6 Crypto Themes in 2020

Julian Koh
7 min readDec 28, 2019


Every year, we get slightly more clarity into understanding what blockchains are actually useful for — from supporting new types of money to coordinating humans via blockchain-based programs. We have seen some applications explode in prominence and others fail, and we are gradually getting better at discerning real from fake. Making predictions about the future is always difficult, but I have found it a useful exercise in critically thinking about what is actually working and what is not.

1. Bitcoin is still king

Bitcoin has remained the most prominent cryptoasset in the eye of both insiders and outsiders of the industry. Over the last 2 years, majority of cryptoassets have plummeted in value relative to Bitcoin — as markets tanked, people became more willing to sell their assets for Bitcoin. Bitcoin has also been the most liquid and least volatile cryptoasset.

In my opinion, Bitcoin is the only cryptoasset with product market fit. There are a core group of believers and a clear, singular message about the value proposition of Bitcoin — that it is a new type of store of value which will be valuable in the politically and economically volatile world we live in. This narrative is extremely powerful because it makes Bitcoin simple to reason about — if you place some probability that more governments and economies will collapse in the future, you can estimate with some probability, the future demand for this cryptoasset. This type of reasoning lets portfolio managers have some understanding of the risk/reward of holding Bitcoin, and may allocate some portion of their portfolio accordingly.

I believe that Bitcoin still has the clearest value proposition and best reputation/brand, making it the first asset new institutional and retail customers think about when considering investing in crypto. I believe that if we see growth of crypto markets in 2020, this growth will largely be captured by Bitcoin.

2. The DeFi story

Decentralized Finance applications have started to show signs of life this year. Applications like Compound and Maker have gone from zero to hundreds of millions of dollars flow through them in less than two years. While most dApps have floundered in terms of user numbers, DeFi applications have grown significantly.

Source: https://defipulse.com

The primary use case of these applications today is to increase one’s long exposure to Ether — by putting $ETH as collateral to borrow a different cryptocurrency, then exchanging that for more $ETH. This appeals greatly to a class of people I call “Ethereum enthusiasts”, who have both the desire to increase their Ether exposure and also the willingness to become early adopters in these new applications.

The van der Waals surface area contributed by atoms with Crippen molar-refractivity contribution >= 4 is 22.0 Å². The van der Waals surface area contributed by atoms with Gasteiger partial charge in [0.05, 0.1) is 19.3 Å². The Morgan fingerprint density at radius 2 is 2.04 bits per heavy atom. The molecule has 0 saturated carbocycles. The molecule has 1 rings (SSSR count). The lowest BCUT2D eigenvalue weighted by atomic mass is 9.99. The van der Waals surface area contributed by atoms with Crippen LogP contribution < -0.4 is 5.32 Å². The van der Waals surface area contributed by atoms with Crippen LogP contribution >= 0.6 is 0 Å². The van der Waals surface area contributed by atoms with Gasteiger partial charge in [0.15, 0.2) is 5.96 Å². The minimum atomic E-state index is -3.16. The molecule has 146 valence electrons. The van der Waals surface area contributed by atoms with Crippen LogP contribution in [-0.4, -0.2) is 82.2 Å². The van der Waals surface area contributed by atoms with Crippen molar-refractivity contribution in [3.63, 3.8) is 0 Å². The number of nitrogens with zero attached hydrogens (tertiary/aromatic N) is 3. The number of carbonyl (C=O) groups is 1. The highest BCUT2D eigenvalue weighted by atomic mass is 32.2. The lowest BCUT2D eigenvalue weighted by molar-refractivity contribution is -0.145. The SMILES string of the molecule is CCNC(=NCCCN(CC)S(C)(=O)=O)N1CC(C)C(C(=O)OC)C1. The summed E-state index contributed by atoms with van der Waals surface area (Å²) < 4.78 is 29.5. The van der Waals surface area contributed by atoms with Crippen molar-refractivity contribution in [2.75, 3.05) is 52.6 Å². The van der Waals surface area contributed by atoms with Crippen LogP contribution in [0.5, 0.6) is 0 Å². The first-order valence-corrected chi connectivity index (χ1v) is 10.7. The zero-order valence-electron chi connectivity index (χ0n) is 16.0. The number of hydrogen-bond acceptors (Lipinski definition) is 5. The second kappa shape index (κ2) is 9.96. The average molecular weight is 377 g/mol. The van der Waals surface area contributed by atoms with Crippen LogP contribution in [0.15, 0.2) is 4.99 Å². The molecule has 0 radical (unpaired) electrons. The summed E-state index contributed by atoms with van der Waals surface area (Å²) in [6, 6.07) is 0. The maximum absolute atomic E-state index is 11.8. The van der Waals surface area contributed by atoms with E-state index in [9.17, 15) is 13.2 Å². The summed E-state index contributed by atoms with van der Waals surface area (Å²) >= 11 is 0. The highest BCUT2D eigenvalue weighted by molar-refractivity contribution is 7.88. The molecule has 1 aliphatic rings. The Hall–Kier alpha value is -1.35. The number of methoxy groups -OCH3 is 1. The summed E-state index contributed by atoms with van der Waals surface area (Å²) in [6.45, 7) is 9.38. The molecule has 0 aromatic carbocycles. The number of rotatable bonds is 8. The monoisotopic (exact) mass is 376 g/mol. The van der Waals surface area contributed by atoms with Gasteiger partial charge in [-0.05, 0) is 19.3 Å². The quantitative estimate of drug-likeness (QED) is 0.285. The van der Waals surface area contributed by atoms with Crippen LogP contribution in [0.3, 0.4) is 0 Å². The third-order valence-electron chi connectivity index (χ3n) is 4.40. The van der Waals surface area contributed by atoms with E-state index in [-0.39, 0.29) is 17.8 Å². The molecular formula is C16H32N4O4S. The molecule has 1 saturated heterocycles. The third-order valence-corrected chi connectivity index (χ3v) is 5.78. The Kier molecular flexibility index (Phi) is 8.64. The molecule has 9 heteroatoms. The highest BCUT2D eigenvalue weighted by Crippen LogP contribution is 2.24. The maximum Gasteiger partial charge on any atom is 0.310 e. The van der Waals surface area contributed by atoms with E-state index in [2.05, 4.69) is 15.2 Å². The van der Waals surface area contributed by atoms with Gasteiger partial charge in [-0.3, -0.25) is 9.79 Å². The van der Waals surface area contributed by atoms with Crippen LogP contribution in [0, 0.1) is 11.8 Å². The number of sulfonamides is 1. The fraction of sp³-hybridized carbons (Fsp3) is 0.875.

If these applications continue to improve their utility and liquidity, I have high confidence that they will continue to grow in 2020 and capture a larger share of the “Ethereum enthusiast” market. They may even capture the broader “Ether holder” market, which is orders of magnitude larger than the former. This is where I think the growth of these applications may start to plateau — they will likely struggle to create enough utility to convert people who are not already in the Ethereum ecosystem to use their applications.

For example, one of the prominent narratives is that decentralized lending applications will be able to break into the mainstream because they offer higher interest rate savings accounts to regular savers. This meme had a lot of mindshare when stablecoin interest rates were between 8–11%, but rates have continued to fall since then, and is currently sitting at around 4% on Compound.

This is still significantly higher than rates offered by most banks in the world, but if we assume rates continue to fall, account for the cost of smart-contract insurance and the cost of moving dollars from fiat to crypto, the difference in interest rates will unlikely be worth the friction of the entire process. Although I am bearish on this idea attracting large swaths of US customers, having a USD-denominated savings account is still an extremely attractive value proposition to people in developing countries. If this is true, companies like Dharma and Linen have little value being in the USA and should double down on acquiring customers elsewhere.

Despite this reality today, I consider it foolish to be long-term bearish of DeFi simply because of how empowering it is for entrepreneurs and developers. The fact that teenagers can build new types of financial instruments in their dorm rooms, or that entrepreneurs can combine and compose different DeFi products & protocols in new and interesting ways is extremely powerful. Although I struggle to have the capacity to imagine DeFi-based applications that will appeal to the mainstream today, I have little doubt that someone else will in the future…just maybe not in 2020.

3. Trading still dominates

Trading is still by far the biggest “use case” of crypto. The most significant news item for crypto trading this year is the growth of derivatives products. Binance’s Bitcoin derivatives have grown and surpassed the volumes of their spot offering. New exchanges like FTX have been created to offer more diverse products and capture the market demand for these instruments, and have seen significant growth.